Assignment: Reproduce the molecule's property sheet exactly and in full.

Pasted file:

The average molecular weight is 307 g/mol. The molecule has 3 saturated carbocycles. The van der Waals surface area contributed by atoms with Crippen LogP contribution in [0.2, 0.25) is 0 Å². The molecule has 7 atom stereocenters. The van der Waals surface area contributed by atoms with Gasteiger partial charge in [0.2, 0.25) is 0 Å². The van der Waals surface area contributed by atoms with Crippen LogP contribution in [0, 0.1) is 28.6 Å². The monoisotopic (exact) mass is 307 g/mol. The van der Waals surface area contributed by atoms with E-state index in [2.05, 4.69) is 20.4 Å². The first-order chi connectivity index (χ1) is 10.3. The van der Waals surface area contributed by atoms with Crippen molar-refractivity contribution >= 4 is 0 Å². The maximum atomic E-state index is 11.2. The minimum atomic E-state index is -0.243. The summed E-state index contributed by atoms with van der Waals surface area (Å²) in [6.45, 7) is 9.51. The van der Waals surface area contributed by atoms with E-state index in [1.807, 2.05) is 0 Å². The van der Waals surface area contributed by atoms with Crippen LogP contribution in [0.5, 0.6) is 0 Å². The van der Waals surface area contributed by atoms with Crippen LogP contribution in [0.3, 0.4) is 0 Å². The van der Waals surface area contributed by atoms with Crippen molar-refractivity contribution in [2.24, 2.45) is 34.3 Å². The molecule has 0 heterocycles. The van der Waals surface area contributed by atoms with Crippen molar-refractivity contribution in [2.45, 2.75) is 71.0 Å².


The average molecular weight is 307 g/mol. The molecule has 3 saturated carbocycles. The van der Waals surface area contributed by atoms with Crippen LogP contribution in [0.2, 0.25) is 0 Å². The molecule has 7 atom stereocenters. The van der Waals surface area contributed by atoms with Gasteiger partial charge in [0.2, 0.25) is 0 Å². The van der Waals surface area contributed by atoms with Crippen LogP contribution in [0, 0.1) is 28.6 Å². The monoisotopic (exact) mass is 307 g/mol. The van der Waals surface area contributed by atoms with E-state index in [2.05, 4.69) is 20.4 Å². The first-order chi connectivity index (χ1) is 10.3. The van der Waals surface area contributed by atoms with Crippen molar-refractivity contribution >= 4 is 0 Å². The maximum atomic E-state index is 11.2. The minimum atomic E-state index is -0.243. The summed E-state index contributed by atoms with van der Waals surface area (Å²) in [6.45, 7) is 9.51. The van der Waals surface area contributed by atoms with E-state index in [1.807, 2.05) is 0 Å². The van der Waals surface area contributed by atoms with Crippen LogP contribution in [0.5, 0.6) is 0 Å². The van der Waals surface area contributed by atoms with Crippen LogP contribution in [0.3, 0.4) is 0 Å². The van der Waals surface area contributed by atoms with Crippen molar-refractivity contribution in [2.24, 2.45) is 34.3 Å². The molecule has 0 heterocycles. The van der Waals surface area contributed by atoms with Crippen molar-refractivity contribution in [2.45, 2.75) is 71.0 Å².